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Plan for Torquay town centre rejuvenation on table

By Herald Express  |  Posted: September 05, 2012

Torquay Town Hall

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AMBITIOUS plans for reviving Torquay town centre are being discussed as part of the new local plan for the area.

A supermarket on the Lymington Road car park, a major redevelopment of the upper Union Street area, and a redrawing of the map of recognised prime retail areas are being discussed by the town centre group of the Torquay Neighbourhood Plan.

Among the ideas being discussed ahead of public consultation are introducing more leisure facilities into the town centre, including another cinema, indoor sports facilities and a modern Torquay library, similar to the Paignton development, with community facilities such as meeting rooms and education facilities.

It has been suggested that controls are relaxed so properties in the fringe areas of the town centre can be more easily converted for new uses such as a doctors' surgery, gym or residential.

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Another proposal is to make Castle Circus another focal point in the town for markets, entertainment, concerts and Christmas events.

Chairman of the group John Doherty, of Dot's Pantry, said they were working towards creating a vision for the town centre and are keen to encourage more retailers and town centre business people to get involved.

"It is a plan for improving the town centre, which is doesn't cost anybody any extra to be involved with. We are keen to hear local people's views.

"We hope the new plan will open doors for investors to spend some money in our town."

Another meeting will be organised once the ideas from the group are collated.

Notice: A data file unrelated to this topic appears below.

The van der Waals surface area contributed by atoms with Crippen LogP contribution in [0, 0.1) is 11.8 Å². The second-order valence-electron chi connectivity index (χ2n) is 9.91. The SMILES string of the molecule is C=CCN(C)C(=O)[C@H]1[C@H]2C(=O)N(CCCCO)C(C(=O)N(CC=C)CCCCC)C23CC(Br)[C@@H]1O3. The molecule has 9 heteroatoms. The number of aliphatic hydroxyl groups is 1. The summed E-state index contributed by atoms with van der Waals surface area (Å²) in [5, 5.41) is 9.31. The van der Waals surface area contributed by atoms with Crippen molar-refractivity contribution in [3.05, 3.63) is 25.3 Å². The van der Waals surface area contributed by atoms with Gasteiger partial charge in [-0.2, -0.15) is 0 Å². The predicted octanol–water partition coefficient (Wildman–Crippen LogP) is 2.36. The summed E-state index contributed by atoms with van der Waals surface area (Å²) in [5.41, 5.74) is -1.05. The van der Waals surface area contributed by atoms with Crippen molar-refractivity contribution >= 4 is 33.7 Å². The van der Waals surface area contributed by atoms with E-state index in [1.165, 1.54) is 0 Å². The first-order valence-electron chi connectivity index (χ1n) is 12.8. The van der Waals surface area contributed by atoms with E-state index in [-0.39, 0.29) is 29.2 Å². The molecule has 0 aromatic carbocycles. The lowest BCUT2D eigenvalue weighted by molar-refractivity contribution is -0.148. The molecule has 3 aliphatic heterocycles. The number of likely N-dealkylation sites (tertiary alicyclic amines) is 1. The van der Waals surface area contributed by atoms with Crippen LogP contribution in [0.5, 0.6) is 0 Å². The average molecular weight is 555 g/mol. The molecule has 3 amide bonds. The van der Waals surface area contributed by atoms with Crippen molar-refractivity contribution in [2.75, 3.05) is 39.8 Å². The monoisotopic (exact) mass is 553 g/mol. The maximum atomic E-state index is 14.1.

Anyone interested in getting involved should contact Mr Doherty on 01803 294396.

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  • neeneeoil  |  September 11 2012, 6:44PM

    Smart letter SmartyC!

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  • SmartyC  |  September 06 2012, 7:45PM

    Let's start with the basics first before we move on to the grandiose stuff. 1. Get rid of parking meters. If people want to pay for convenience there are three large pay car parks. 2. Get rid of the buses from Fleet Walk. It would actually be quite a pleasant shopping environment without a constant stream of noisy smelly buses herding pedestrians to the sides like snow ploughs. 3. Clean the place up! Get the paint brushes out, get rid of the graffiti, the litter, the grot. We already know that there's £600,000 going begging, our mayor was about to flush it down the toilet before a tidal wave of common sense forced him to change his mind. 4. Lower the cost of parking in the car parks, if only until the town has begun to get re-established. 5. Get rid of the chuggers. No one wants to be continually accosted for money. The trouble is that no one at Torbay Council seems willing or able to deal with basic "house keeping". It's a bit like having a run down tatty old house, and planning a big conservatory and a swimming pool.